The U.S. Attorney's office filed a criminal complaint against JPD officer Bryan Jones for extortion yesterday. An FBI Special Agent spelled out the details of this alleged goon with a badge in an affidavit filed with the complaint. The agent alleged:
Individuals (From the Washington Addition area) reported that Jones was known in the community to be a corrupt officer, associated with certain drug dealers in the Jackson area. When dealing with the drug community, Jones would use the alias "Red."
Jones directly assisted these drug dealers with their drug trafficking enterprise and collected fees in exchange for law enforcement protection. Jones also gave these drug dealers concerning police intelligence, specifically which officers may be assigned to patrol a specific area at a specific time, or the identity of specific officers assigned to law enforcement task forces in the Jackson area. Jones also assisted these drug dealers by conducting illegal traffic stops, searches, and seizures on competitors or rival drug dealers. Jones conducted illegal traffic stops in his police uniform, using his marked JPD vehicle, and carrying his JPD service weapon. Sources have stated that Jones would steal any money and/or drugs in the rival dealer's possession and would give his associates the illegally seized contraband, keeping the illegally seized money.
To further aid the drug trafficking enterprises, Jones would also use his authority as a Jackson Police Officer to conduct NCIC checks on vehicle plates and guns which may have been stolen. Reports of illegal stops, searches and seizures, and other nefarious practices propmpted the following investigation by the FBI Jackson division.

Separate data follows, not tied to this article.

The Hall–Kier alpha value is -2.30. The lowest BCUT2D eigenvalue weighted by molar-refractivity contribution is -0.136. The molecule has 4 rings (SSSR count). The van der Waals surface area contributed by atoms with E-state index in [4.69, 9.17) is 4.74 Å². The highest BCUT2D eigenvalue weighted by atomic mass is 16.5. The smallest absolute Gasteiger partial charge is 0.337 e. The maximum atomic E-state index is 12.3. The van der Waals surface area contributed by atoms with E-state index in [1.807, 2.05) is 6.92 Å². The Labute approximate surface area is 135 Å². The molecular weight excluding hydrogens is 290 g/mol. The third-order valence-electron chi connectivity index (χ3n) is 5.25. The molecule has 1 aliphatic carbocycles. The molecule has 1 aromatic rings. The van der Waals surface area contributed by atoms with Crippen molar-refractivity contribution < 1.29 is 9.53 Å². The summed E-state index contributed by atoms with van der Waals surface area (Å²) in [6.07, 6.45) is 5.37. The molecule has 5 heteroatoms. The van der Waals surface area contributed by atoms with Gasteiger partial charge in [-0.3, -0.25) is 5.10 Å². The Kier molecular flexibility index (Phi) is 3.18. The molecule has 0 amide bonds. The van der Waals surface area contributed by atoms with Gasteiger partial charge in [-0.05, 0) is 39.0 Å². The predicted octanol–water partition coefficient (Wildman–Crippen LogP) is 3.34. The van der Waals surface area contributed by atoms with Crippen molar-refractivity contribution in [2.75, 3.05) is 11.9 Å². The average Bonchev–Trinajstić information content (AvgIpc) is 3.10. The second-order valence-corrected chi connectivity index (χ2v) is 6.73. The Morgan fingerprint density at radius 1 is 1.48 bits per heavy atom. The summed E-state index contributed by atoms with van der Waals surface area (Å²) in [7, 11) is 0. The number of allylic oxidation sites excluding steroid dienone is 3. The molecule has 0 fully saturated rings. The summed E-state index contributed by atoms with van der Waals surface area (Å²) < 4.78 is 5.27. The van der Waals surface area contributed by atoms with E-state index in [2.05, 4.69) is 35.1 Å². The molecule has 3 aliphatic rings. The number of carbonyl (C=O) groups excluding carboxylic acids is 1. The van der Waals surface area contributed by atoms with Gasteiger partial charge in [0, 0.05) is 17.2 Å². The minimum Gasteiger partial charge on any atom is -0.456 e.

The FBI apparently conducted a little sting on young Captain McCluskey. An undercover employee and an FBI agent set him up by telling himm a "fictitious associate was coming to Jackson to buy $5,000 in drugs." Jones played along. The team gave him the location of the car and other information. Jones showed up in his JPD cruiser with his blue lights flashing away. He searched the vehicle and took $5,500 in cash. Jones kept $4,000 and gave the remainder to the undercover employee. The money was never submitted or recorded as evidence.
The FBI conducted the same operation with another undercover employee. Jones took the bait and this time took $5,000 from the phony drug buyer. Rinse, Repeat, Rinse. Jones was more genersous this time around as he gave $2,500 to the undercover employee.
U.S. Attorney Greg Davis's office stated in a press release:
United States Attorney Gregory K. Davis praised the efforts of the Federal Bureau of Investigation and would like to thank Chief Lee Vance and the Jackson Police Department for their assistance in this matter.
Jones will appear in federal court for an initial appearance today at 2:00 p.m. before U.S. Magistrate Judge Linda R. Anderson. The offense charged in the complaint carries a maximum sentence of 20 years in prison, and up to a $250,000 fine.
This case will be prosecuted by Assistant U.S. Attorneys Mary Helen Wall and Erin Chalk